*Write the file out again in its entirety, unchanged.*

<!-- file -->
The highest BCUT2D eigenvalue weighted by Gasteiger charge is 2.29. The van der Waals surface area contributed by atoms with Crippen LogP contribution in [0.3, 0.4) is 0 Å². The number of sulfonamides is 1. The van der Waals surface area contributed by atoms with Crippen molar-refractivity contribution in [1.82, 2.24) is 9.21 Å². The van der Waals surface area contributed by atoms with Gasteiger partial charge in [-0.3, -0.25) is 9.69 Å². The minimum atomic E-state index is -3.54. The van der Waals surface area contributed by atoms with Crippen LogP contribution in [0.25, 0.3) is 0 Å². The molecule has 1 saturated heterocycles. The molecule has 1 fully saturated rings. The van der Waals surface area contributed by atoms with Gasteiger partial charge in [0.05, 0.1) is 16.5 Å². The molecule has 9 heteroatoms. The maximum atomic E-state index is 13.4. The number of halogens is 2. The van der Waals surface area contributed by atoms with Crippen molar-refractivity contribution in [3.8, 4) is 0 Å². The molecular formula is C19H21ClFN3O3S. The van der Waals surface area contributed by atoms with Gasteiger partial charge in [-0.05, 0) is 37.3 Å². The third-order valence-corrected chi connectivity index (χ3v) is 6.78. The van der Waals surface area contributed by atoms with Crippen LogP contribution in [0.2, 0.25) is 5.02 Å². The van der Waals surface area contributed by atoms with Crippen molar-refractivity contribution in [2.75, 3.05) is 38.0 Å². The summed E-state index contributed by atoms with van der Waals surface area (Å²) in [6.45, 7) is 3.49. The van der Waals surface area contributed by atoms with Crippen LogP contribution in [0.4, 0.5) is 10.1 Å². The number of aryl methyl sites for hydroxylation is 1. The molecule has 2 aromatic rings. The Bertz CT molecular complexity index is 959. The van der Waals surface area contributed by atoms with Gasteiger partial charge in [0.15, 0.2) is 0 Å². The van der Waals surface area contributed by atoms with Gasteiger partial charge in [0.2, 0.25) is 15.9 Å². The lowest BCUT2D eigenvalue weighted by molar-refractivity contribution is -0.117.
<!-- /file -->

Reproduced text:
The highest BCUT2D eigenvalue weighted by Gasteiger charge is 2.29. The van der Waals surface area contributed by atoms with Crippen LogP contribution in [0.3, 0.4) is 0 Å². The number of sulfonamides is 1. The van der Waals surface area contributed by atoms with Crippen molar-refractivity contribution in [1.82, 2.24) is 9.21 Å². The van der Waals surface area contributed by atoms with Gasteiger partial charge in [-0.3, -0.25) is 9.69 Å². The minimum atomic E-state index is -3.54. The van der Waals surface area contributed by atoms with Crippen LogP contribution in [0.25, 0.3) is 0 Å². The molecule has 1 saturated heterocycles. The molecule has 1 fully saturated rings. The van der Waals surface area contributed by atoms with Gasteiger partial charge in [0.05, 0.1) is 16.5 Å². The molecule has 9 heteroatoms. The maximum atomic E-state index is 13.4. The number of halogens is 2. The van der Waals surface area contributed by atoms with Crippen molar-refractivity contribution in [3.8, 4) is 0 Å². The molecular formula is C19H21ClFN3O3S. The van der Waals surface area contributed by atoms with Gasteiger partial charge in [-0.05, 0) is 37.3 Å². The third-order valence-corrected chi connectivity index (χ3v) is 6.78. The van der Waals surface area contributed by atoms with Crippen LogP contribution in [0.2, 0.25) is 5.02 Å². The van der Waals surface area contributed by atoms with Crippen molar-refractivity contribution in [2.75, 3.05) is 38.0 Å². The summed E-state index contributed by atoms with van der Waals surface area (Å²) in [6.45, 7) is 3.49. The van der Waals surface area contributed by atoms with Crippen LogP contribution in [0.4, 0.5) is 10.1 Å². The number of aryl methyl sites for hydroxylation is 1. The molecule has 2 aromatic rings. The Bertz CT molecular complexity index is 959. The van der Waals surface area contributed by atoms with Gasteiger partial charge in [0.15, 0.2) is 0 Å². The van der Waals surface area contributed by atoms with Gasteiger partial charge in [0.2, 0.25) is 15.9 Å². The lowest BCUT2D eigenvalue weighted by molar-refractivity contribution is -0.117.